Previous Page  12 / 20 Next Page
Information
Show Menu
Previous Page 12 / 20 Next Page
Page Background

to support LGBT students, this was not

explicitly reflected in the name because

the political climate was quite different

then. Gregory Roberts recalls, “At first,

I was hesitant to start such a group,

but my colleagues were supportive,

and I saw students who needed help.”

The early years proved to be the most

difficult, for while the campus was very

supportive, much of the student body

was not.

Dr. William Sweigart arrived at IU

Southeast in 1990 from San Francisco,

where he had been an activist for LGBT

equality and a supporter of Harvey

Milk’s campaign in the 1970s. Upon his

arrival, he experienced a considerable

culture shock, going from the liberalism

of San Francisco to the social to support

LGBT students, this was not explicitly

reflected in the name because the

political climate was quite different then.

Gregory Roberts recalls, “At first, I was

hesitant to start such a group, but my

colleagues were supportive, and I saw

students who needed help.” The early

years proved to be the most difficult, for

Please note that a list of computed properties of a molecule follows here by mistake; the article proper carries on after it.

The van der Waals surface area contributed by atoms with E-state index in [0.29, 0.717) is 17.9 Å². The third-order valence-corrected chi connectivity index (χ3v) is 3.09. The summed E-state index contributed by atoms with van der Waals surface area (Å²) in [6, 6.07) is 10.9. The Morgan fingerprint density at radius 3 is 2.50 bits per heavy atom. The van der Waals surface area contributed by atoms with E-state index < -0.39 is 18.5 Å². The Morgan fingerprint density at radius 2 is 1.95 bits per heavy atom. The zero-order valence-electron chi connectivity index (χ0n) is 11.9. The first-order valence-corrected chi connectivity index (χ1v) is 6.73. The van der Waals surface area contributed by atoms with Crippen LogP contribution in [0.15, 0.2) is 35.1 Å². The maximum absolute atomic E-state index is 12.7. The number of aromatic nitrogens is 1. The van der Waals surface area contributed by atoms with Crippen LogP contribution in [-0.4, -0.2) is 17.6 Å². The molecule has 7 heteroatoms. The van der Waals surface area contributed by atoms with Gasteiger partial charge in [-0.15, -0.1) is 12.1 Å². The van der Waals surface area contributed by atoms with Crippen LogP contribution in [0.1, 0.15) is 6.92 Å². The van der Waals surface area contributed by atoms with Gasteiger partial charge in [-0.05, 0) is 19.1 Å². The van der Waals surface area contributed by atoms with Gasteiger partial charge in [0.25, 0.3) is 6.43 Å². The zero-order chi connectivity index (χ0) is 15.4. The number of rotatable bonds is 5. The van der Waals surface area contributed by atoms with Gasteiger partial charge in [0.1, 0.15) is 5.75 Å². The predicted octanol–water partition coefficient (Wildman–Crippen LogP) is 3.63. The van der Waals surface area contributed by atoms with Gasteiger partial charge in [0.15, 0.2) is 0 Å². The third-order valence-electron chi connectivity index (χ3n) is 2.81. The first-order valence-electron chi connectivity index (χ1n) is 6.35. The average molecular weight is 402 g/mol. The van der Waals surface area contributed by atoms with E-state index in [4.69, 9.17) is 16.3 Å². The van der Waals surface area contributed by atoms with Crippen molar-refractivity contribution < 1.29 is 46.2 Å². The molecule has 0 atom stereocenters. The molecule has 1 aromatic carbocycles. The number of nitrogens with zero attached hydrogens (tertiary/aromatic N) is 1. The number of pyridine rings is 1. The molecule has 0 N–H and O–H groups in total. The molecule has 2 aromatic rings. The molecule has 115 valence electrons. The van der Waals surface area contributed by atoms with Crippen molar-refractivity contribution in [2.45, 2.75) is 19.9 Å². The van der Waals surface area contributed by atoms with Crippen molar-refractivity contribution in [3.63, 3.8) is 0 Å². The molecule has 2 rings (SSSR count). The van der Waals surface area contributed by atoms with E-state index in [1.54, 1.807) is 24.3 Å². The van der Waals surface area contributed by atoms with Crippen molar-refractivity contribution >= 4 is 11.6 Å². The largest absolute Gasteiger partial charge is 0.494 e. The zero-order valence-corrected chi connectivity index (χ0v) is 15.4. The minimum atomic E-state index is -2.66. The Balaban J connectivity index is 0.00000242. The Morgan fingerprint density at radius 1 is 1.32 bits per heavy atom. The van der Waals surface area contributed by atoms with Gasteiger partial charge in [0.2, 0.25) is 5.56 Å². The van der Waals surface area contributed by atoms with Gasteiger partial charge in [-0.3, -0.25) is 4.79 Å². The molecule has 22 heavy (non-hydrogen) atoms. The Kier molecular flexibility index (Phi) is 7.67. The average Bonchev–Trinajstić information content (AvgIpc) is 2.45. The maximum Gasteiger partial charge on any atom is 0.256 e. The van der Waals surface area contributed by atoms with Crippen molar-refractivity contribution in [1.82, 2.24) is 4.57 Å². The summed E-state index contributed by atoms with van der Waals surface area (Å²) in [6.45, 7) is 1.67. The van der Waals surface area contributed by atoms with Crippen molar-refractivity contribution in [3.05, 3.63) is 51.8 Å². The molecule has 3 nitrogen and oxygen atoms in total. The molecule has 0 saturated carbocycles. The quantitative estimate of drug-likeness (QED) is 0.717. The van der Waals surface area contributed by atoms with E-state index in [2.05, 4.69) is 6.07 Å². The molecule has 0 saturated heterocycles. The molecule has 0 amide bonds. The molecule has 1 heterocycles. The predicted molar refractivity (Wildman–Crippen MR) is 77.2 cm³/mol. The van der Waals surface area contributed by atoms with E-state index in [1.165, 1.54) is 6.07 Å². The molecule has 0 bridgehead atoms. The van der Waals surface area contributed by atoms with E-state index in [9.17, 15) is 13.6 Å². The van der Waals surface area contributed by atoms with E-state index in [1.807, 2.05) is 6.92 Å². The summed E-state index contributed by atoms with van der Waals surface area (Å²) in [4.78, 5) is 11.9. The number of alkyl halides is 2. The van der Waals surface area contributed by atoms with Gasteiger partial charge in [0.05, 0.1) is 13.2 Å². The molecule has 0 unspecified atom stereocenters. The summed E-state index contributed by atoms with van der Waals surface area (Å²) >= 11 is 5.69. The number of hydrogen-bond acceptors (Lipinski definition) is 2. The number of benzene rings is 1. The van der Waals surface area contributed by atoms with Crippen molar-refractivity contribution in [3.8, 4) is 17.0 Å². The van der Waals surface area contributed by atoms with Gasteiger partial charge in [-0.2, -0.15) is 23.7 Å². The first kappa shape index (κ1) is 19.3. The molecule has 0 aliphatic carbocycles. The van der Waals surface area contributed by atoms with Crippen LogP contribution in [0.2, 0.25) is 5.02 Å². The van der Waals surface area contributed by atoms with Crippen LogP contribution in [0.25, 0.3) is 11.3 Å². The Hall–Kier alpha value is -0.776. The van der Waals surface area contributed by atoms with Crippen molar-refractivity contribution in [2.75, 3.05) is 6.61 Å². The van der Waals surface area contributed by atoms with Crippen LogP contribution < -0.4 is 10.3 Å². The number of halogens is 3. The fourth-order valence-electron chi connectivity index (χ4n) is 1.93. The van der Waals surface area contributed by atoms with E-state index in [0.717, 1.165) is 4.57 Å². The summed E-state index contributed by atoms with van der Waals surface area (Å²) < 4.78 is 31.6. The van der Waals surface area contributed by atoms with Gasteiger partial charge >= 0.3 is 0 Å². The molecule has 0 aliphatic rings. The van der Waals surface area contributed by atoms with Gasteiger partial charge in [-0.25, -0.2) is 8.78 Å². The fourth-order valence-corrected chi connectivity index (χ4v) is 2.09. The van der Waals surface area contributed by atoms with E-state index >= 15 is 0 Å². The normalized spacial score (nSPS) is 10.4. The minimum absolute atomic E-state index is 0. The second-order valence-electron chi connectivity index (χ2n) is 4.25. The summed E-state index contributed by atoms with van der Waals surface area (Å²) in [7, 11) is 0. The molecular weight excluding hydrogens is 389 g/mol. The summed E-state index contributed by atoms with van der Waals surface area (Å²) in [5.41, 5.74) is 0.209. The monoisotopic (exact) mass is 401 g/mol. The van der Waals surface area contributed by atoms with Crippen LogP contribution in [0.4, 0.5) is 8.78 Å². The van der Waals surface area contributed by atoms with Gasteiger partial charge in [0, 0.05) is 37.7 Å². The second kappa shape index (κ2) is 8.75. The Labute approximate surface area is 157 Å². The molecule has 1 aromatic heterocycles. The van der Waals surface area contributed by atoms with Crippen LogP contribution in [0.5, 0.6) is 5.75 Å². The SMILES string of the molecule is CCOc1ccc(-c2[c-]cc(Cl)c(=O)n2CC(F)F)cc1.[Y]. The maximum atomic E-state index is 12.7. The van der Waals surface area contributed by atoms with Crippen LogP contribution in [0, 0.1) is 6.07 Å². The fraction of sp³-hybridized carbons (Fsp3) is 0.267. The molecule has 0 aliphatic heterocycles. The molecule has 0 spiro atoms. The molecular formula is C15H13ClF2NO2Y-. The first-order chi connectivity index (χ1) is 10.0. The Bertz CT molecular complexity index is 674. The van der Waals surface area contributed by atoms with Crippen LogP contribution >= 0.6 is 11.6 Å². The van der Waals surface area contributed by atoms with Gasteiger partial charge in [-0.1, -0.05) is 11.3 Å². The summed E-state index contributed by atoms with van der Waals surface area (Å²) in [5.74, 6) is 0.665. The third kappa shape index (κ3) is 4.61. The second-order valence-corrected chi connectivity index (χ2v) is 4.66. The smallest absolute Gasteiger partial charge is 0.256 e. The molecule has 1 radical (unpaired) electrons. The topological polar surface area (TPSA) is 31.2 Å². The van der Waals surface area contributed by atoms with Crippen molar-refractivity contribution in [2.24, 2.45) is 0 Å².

while the campus was very supportive,

much of the student body was not.

Dr. William Sweigart arrived at IU

Southeast in 1990 from San Francisco,

where he had been an activist for

LGBT equality and a supporter of

Harvey Milk’s campaign in the 1970s.

Upon his arrival, he experienced a

considerable culture shock, going

from the liberalism of San Francisco

to the social conservatism of Southern

Indiana. During Sweigart’s first year on

campus, one of his students committed

suicide. This motivated him to get more

involved with the GSA. He could not be

sure, but he suspected that the student

was gay and struggling with a hostile

environment. “Sometimes the work of

the GSA is a matter of life and death,”

Sweigart said.

In the early 1990s, posters for the

organization were defaced, and the office

was vandalized, but this did not deter

Roberts or Sweigart from keeping the

GSA alive. Roberts points out, “Society

is afraid of change, but each generation

has been more progressive.” Dr. Sweigart

went out of his way to keep that office

door open. “The movement has waxed

and waned over the years, and I was

afraid we might lose the office. I would

often take my paperwork into the GSA

office so that the organization could be

available for students.”

There were three major events in the

According to

a 2013 study

published by

the Huffington

Post, gays

and lesbians

ages fifteen to

twenty-four

are seven times

more likely to

attempt suicide.